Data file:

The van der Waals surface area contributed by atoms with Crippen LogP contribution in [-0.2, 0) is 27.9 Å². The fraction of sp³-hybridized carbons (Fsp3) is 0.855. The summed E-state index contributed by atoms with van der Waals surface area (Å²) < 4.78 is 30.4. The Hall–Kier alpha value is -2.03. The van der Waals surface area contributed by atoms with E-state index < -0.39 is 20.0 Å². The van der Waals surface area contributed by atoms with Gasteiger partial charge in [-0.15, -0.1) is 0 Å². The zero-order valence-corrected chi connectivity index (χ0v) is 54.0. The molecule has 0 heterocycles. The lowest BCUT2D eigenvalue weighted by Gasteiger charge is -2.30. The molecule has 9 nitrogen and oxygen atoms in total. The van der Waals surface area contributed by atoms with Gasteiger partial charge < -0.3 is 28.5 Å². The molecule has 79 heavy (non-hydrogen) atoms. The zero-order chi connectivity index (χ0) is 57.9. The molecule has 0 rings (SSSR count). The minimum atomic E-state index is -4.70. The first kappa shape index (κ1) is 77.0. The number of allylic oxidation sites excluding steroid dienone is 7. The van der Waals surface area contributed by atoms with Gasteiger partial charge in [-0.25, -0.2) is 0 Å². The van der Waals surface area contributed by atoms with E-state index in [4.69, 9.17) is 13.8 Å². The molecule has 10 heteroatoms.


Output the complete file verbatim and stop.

The van der Waals surface area contributed by atoms with Crippen LogP contribution in [-0.2, 0) is 27.9 Å². The fraction of sp³-hybridized carbons (Fsp3) is 0.855. The summed E-state index contributed by atoms with van der Waals surface area (Å²) < 4.78 is 30.4. The Hall–Kier alpha value is -2.03. The van der Waals surface area contributed by atoms with E-state index < -0.39 is 20.0 Å². The van der Waals surface area contributed by atoms with Gasteiger partial charge in [-0.15, -0.1) is 0 Å². The zero-order valence-corrected chi connectivity index (χ0v) is 54.0. The molecule has 0 heterocycles. The lowest BCUT2D eigenvalue weighted by Gasteiger charge is -2.30. The molecule has 9 nitrogen and oxygen atoms in total. The van der Waals surface area contributed by atoms with Gasteiger partial charge < -0.3 is 28.5 Å². The molecule has 79 heavy (non-hydrogen) atoms. The zero-order chi connectivity index (χ0) is 57.9. The molecule has 0 rings (SSSR count). The minimum atomic E-state index is -4.70. The first kappa shape index (κ1) is 77.0. The number of allylic oxidation sites excluding steroid dienone is 7. The van der Waals surface area contributed by atoms with Gasteiger partial charge in [-0.25, -0.2) is 0 Å². The van der Waals surface area contributed by atoms with E-state index in [4.69, 9.17) is 13.8 Å². The molecule has 10 heteroatoms.